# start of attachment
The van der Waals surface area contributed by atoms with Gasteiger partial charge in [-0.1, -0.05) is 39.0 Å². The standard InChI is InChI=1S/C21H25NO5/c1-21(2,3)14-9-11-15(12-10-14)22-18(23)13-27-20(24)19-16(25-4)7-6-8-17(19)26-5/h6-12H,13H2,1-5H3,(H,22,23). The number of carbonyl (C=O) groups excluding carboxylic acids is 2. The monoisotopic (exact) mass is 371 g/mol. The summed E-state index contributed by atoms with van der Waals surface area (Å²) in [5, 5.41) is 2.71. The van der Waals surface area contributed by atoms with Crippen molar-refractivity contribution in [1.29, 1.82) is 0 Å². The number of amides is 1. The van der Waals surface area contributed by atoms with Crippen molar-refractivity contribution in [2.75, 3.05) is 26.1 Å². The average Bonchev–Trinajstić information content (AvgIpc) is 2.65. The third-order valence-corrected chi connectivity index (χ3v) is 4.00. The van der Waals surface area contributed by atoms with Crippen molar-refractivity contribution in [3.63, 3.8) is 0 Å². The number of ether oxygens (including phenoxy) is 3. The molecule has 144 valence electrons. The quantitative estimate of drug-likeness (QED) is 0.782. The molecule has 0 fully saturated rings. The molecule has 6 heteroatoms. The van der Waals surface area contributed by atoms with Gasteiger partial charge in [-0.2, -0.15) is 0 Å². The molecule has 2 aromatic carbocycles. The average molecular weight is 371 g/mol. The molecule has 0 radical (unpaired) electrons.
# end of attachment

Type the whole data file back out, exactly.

The van der Waals surface area contributed by atoms with Gasteiger partial charge in [-0.1, -0.05) is 39.0 Å². The standard InChI is InChI=1S/C21H25NO5/c1-21(2,3)14-9-11-15(12-10-14)22-18(23)13-27-20(24)19-16(25-4)7-6-8-17(19)26-5/h6-12H,13H2,1-5H3,(H,22,23). The number of carbonyl (C=O) groups excluding carboxylic acids is 2. The monoisotopic (exact) mass is 371 g/mol. The summed E-state index contributed by atoms with van der Waals surface area (Å²) in [5, 5.41) is 2.71. The van der Waals surface area contributed by atoms with Crippen molar-refractivity contribution in [1.29, 1.82) is 0 Å². The number of amides is 1. The van der Waals surface area contributed by atoms with Crippen molar-refractivity contribution in [2.75, 3.05) is 26.1 Å². The average Bonchev–Trinajstić information content (AvgIpc) is 2.65. The third-order valence-corrected chi connectivity index (χ3v) is 4.00. The van der Waals surface area contributed by atoms with Crippen molar-refractivity contribution in [3.63, 3.8) is 0 Å². The number of ether oxygens (including phenoxy) is 3. The molecule has 144 valence electrons. The quantitative estimate of drug-likeness (QED) is 0.782. The molecule has 0 fully saturated rings. The molecule has 6 heteroatoms. The van der Waals surface area contributed by atoms with Gasteiger partial charge in [-0.2, -0.15) is 0 Å². The molecule has 2 aromatic carbocycles. The average molecular weight is 371 g/mol. The molecule has 0 radical (unpaired) electrons.